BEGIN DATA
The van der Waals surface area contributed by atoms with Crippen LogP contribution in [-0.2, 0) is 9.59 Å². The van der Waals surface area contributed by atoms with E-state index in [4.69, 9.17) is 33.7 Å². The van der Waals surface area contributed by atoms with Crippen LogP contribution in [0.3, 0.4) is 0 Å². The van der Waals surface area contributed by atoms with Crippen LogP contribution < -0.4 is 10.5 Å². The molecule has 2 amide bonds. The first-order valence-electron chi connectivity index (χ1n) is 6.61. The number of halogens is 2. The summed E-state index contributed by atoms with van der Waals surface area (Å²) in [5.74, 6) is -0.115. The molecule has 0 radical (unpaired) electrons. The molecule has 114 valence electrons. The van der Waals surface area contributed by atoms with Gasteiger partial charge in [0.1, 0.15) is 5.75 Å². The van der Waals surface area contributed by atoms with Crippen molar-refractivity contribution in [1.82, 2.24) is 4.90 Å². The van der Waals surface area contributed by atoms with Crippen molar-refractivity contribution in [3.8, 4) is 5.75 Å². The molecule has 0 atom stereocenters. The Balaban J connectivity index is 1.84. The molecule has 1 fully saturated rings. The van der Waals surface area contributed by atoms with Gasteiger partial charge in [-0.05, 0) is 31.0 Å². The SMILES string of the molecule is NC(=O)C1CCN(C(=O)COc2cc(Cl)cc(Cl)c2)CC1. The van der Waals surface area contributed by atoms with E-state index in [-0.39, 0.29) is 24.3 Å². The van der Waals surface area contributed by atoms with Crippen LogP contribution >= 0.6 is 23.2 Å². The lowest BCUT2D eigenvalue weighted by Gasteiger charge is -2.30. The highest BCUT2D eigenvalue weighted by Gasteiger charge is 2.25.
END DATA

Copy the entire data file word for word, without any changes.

The van der Waals surface area contributed by atoms with Crippen LogP contribution in [-0.2, 0) is 9.59 Å². The van der Waals surface area contributed by atoms with E-state index in [4.69, 9.17) is 33.7 Å². The van der Waals surface area contributed by atoms with Crippen LogP contribution in [0.3, 0.4) is 0 Å². The van der Waals surface area contributed by atoms with Crippen LogP contribution < -0.4 is 10.5 Å². The molecule has 2 amide bonds. The first-order valence-electron chi connectivity index (χ1n) is 6.61. The number of halogens is 2. The summed E-state index contributed by atoms with van der Waals surface area (Å²) in [5.74, 6) is -0.115. The molecule has 0 radical (unpaired) electrons. The molecule has 114 valence electrons. The van der Waals surface area contributed by atoms with Gasteiger partial charge in [0.1, 0.15) is 5.75 Å². The van der Waals surface area contributed by atoms with Crippen molar-refractivity contribution in [1.82, 2.24) is 4.90 Å². The van der Waals surface area contributed by atoms with Crippen molar-refractivity contribution in [3.8, 4) is 5.75 Å². The molecule has 0 atom stereocenters. The Balaban J connectivity index is 1.84. The molecule has 1 fully saturated rings. The van der Waals surface area contributed by atoms with Gasteiger partial charge in [-0.05, 0) is 31.0 Å². The SMILES string of the molecule is NC(=O)C1CCN(C(=O)COc2cc(Cl)cc(Cl)c2)CC1. The van der Waals surface area contributed by atoms with E-state index in [-0.39, 0.29) is 24.3 Å². The van der Waals surface area contributed by atoms with Crippen LogP contribution >= 0.6 is 23.2 Å². The lowest BCUT2D eigenvalue weighted by Gasteiger charge is -2.30. The highest BCUT2D eigenvalue weighted by Gasteiger charge is 2.25.